6). Planning is vital
If you are planning a photoshoot or a photocall you must plan before hand. If it’s in a public place visit the site first; how busy is it? Is it too crowded? Can you get the right angles? Think about the environment and the background. What will be in your frame? If possible take your photographer with you – if not, take a digital camera and take a few snaps. You want your photoshoot to be done as quickly and efficiently as possible so planning is vital. You don’t want people hanging around on the day while you look for the perfect spot, or try to avoid the crowds.
7). Be aware of the news agenda
Pay close attention to the news agenda and time your photos well. Royal weddings, holidays, Wimbledon, hottest day of the year – all of these things can offer you hooks to get that perfect photo. BUT, it’s also worth sometimes going against the news agenda. For example election time, when picture editors are bombarded with man-in-suit after man-it-suit, it could well be worth doing something dramatically different to offer some light refreshment.
8). Move quickly
Once your photo has been taken get it re-sized, captioned and sent ASAP. But make sure that you pay attention to timings. Don’t send it on a Friday, and avoid afternoons if possible. The best time is around 10am in the morning. It’s also worth trying a Sunday morning – papers are often lacking content for Monday’s paper.
For some examples of great press photos check out TNR’s gallery.
Photo by graur razvan ionut
The website Churnalism.com was launched last week by the Media Standards Trust, and allows people to paste press releases onto the site and compare the copy with articles published by national newspaper websites.
I’ve found the site interesting, and had a bit of fun playing around on it, but I’m not really sure what the point of it is.
If Churnalism’s purpose is to highlight the fact that press releases are used in newspapers – then it will of course succeed. But the fact that press releases are copied by journalists will come as no surprise to anyone in the industry and is hardly front page news (excuse the pun!).
Nor do I think it’s a bad thing if press releases are copied – after all if a story is good (and accurate) then it shouldn’t matter where it comes from.
As a PR practitioner I feel a bit insulted by the site – as though it is suggesting that all press releases are crap which should never make it to print.
The other thing I’m not clear about is who exactly Churnalism is aimed at?
I expect PRs will love having a go – a fun, free way of tracking coverage anyone? Plus, if you find your release has been copied in its entirety then that is a PR score surely, and a sign you’ve produced something newsworthy?
I can’t imagine journalists wanting to check – after all if they’ve copied and pasted a press release do they really want to be called out on it?
Churnalism describes itself as ‘an independent, non-profit website to help the public distinguish between original journalism and ‘churnalism’. But do the public care (and how would they even have access to most press releases in the first place?).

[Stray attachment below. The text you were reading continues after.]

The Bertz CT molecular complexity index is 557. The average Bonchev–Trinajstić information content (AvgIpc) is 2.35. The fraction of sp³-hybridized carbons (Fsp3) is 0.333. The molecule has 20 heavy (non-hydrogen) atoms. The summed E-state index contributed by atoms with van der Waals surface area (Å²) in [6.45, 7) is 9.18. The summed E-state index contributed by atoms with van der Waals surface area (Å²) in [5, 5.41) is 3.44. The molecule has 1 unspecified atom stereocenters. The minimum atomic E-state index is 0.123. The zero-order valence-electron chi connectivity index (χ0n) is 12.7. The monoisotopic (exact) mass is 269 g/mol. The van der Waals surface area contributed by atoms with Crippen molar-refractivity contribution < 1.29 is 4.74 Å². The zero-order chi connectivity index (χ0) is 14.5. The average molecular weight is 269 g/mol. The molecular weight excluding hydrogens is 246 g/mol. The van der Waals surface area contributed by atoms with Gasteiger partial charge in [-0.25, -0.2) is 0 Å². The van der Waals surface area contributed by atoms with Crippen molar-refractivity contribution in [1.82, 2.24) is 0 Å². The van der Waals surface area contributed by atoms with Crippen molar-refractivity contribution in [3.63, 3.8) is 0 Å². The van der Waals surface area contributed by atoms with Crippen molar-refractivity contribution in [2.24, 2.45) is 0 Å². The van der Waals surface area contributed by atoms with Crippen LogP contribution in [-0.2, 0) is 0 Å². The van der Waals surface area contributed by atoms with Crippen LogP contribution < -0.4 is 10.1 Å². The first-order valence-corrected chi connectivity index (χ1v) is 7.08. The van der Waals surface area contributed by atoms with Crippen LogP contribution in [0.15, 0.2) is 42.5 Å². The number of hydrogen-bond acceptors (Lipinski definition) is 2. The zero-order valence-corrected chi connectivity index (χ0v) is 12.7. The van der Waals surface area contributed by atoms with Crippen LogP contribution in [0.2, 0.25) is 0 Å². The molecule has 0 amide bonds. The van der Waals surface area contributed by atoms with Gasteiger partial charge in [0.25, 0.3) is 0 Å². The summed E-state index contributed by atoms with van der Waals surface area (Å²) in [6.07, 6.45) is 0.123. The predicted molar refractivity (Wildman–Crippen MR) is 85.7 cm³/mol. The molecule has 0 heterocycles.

I decided to find out, and as such did an impromptu survey with friends – specifically asking for people who didn’t work in the PR or media industries.
I asked the question ‘As someone not involved in journalism or PR – do you care?!’ Admittedly getting the answers from 20 friends on Facebook isn’t going to give in-depth analysis but it was interesting to see that actually, only half really gave a shit.
Some of the ‘other’ comments also gave food for thought:
“It depends on the press release. Every area of work allows for using work already done. If it is a large percentage of copied work it seems wrong that they should be allowed to do this, is it that hard to re-write something to say it another way? Isn’t that their job?”
I love this comment (and I must stress this was an anonymous survey – though I’m sure my friends will tell me who they are when they read this post!)
It’s a very good point – writing and researching is what journalists are paid for. But then on the flip side, it’s also what PRs are paid for – to create newsworthy material for their clients.
The issues surrounding the Churnalism website, and the reasons behind it, are age old – the love/hate relationship between journalists and PRs (many journos say they hate PRs but would then struggle to fill pages without them) and also the ‘purpose’ of a press release.
Is a press release a fully formed story, or a taster of a subject which the journalist should then embellish and build upon?
And if a journalist runs a press release word for word does that make them bad at their job, or does it make the PR good at theirs?
Or perhaps it doesn’t mean any such thing – perhaps it means that the PR/journo relationship is working.
Churnalism will clearly help demonstrate lazyness in the media (and indeed unimaginative PR) but it also makes it look as though every story comes from a press release. What would be a fair representation would be seeing how many original news stories there were on a day – COMPARED to those that came from a press release.
With regards to the effect the site will have I’m not sure – as I don’t think it’s doing anything that people didn’t know already.
It’s fair enough if they want to raise awareness to the public that this happens – but they should also make it clear that many press releases are well written, accurate and have a place within the news agenda.
What do you think of Churnalism.com?
I read with interest a guest post on No Sleep ‘Till Brookland’s Blog earlier this week, which told a fellow PR Juliet Shaw’s experience of selling her story with a national paper.
For those of you who have ever been bored enough to click on the ‘about me’ section of this blog, you’ll know that I previously worked as a real life features writer at a news agency. A brief stint where I discovered I was actually pretty good at it – but also that I hated having to exploit people and tell the odd ‘white lie’.
Whatever your reason or motive, selling your story – be it as a case study such as Juliet, or your personal story (HAVE YOU BEEN THE VICTIM OF A CRIME? HAD A LOVE RAT HUSBAND? GOT A DISGUSTING DISEASE?!) – can be a rewarding experience, especially when you (eventually) get the cheque at the end.